Autumn in the Skye hills

Tue, Sep 20, 2016

Loch Slapin from Beinn na Cro, Isle of Skye

A three month photography exhibition with the John Muir Trust in Pitlochry, an article on Blaven in TGO, an upcoming feature in the John Muir Trust journal on connections between wild land and the Gaelic language and a book on Gaelic mountain poetry in the works.

It’s been a pretty busy time. Lots of walking, lots of cycling, lots of writing and lots of thinking and philosophising and the latest stravaig saw me heading up into the autumn clouds on Beinn na Cro above Torrin, accompanied by my trusty notebook.

I love the light at this time of year. The sunrises are nearer waking time and the world looks amazing when you fling the curtains open. Cycling home from work and the landscape is thrown into wonderful relief by the earlier and earlier setting sun. It’s a time the Muse comes to whisper in my ear. Especially when I’m in the hills.

Heading up the steep boggy hillside above Clach Oscar, embedded in the moor where the giant of the Feine threw it many mythical moons ago. Just up the glen is Loch na Sguabaidh, the “sweeping” loch, where the rushes were made into brooms to sweep the hearth and where a Kelpie once lived, luring beautiful maidens to her watery lair, where she made them even more beautiful according to legend.

Crò in Gaelic can mean many things, usually a ‘sheep fold’ but some of the other meanings I like to think belong to this place are ‘hut’, ‘hovel’ and especially ‘witchcraft’. The hills here are part of the Red Cuillin. Granite hewn, rising from a limestone landscape pocked with caves and ravines. A landscape of legends, fairy people and wild seas. When the storms blow in and the clouds blacken and scud along the ridges, witchcraft and remote huts fit into my imagination.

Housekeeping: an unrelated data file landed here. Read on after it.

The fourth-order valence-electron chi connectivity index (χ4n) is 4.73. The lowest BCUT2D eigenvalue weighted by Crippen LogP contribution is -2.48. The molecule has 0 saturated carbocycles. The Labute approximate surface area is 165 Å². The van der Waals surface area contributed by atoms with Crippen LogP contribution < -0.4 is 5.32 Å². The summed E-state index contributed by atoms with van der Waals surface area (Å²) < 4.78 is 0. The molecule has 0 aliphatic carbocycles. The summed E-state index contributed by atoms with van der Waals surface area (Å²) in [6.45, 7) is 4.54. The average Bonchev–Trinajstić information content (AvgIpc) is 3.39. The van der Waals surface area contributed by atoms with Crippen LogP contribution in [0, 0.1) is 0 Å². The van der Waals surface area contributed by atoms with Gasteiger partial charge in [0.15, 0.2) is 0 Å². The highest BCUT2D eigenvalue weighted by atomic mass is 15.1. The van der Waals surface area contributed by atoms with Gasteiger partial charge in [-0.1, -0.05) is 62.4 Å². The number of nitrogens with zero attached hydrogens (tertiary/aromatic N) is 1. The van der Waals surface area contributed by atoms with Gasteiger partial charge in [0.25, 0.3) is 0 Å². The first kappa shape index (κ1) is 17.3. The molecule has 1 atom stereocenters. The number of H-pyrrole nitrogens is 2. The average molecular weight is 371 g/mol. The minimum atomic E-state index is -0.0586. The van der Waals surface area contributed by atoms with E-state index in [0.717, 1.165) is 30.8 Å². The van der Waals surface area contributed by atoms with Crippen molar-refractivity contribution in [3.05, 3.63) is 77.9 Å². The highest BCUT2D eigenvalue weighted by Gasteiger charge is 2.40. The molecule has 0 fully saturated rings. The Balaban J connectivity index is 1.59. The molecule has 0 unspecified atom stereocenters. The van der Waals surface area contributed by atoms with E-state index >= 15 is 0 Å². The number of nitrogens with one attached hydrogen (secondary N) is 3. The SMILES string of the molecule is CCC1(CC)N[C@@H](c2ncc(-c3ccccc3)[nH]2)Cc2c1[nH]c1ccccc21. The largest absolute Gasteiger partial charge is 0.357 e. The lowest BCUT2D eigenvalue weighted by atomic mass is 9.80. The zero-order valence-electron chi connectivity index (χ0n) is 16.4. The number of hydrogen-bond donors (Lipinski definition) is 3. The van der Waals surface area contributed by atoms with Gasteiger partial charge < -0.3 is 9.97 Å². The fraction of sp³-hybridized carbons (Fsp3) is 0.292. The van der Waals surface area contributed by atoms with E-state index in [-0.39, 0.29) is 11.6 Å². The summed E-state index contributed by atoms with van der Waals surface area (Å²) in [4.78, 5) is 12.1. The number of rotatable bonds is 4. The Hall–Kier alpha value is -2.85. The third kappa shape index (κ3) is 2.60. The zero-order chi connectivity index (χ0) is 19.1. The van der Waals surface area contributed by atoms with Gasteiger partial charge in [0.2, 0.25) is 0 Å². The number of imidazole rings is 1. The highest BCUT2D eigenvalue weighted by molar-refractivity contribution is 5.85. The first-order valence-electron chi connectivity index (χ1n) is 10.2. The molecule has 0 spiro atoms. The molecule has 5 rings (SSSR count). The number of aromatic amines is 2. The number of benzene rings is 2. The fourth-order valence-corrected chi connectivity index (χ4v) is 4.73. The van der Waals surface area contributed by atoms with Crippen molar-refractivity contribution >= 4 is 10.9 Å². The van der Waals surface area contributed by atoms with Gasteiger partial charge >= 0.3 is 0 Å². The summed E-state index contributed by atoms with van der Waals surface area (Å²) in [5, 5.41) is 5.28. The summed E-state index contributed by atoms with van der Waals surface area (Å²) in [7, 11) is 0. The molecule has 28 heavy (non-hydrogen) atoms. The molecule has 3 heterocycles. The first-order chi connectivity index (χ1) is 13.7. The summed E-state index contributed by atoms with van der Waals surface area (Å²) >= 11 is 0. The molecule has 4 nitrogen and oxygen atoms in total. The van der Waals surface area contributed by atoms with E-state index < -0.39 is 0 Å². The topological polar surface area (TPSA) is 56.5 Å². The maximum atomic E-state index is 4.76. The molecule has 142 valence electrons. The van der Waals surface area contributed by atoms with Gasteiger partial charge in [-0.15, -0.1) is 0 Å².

It’s a steep pull up onto the short heather and boulders on the upper slopes where a surprise awaits as the ridge turns grassy and narrows to a few feet in width. On a clear day you can see down to the glen beneath your boots on either side. Today it was crowded out with autumnal clouds whishing past on a buffeting wind, making me feel alive and whoop with joy.

With no shelter to be had at the small cairn I headed down the ridge, past the mysterious stone circle and down out of the clag on Gualainn nam Fiadh. Out of the wind I sat and watched the deer grass dance to the rythmn of the gusts as the black clouds engulfed the rocky north west face of Beinn Dearg Mhor.

The walk down An Slugain to Torrin is a wonderful jaunt. A bit boggy in places, the path snakes above the river through wind blasted heather, across numerous burns that expose rocky cuttings through the painfully thin soil, to the green limestone pastures of Torrin. At times, side burns disappear underground at groves of ancient rowans. Druid country?

Today I decided to cut across the shoulder, through waist deep heather, angling across the hillside to the gate near Oscar’s rock as the rain came on. Not a day for photographs, or writing. A day for imagining in that wonderful, end of summer light.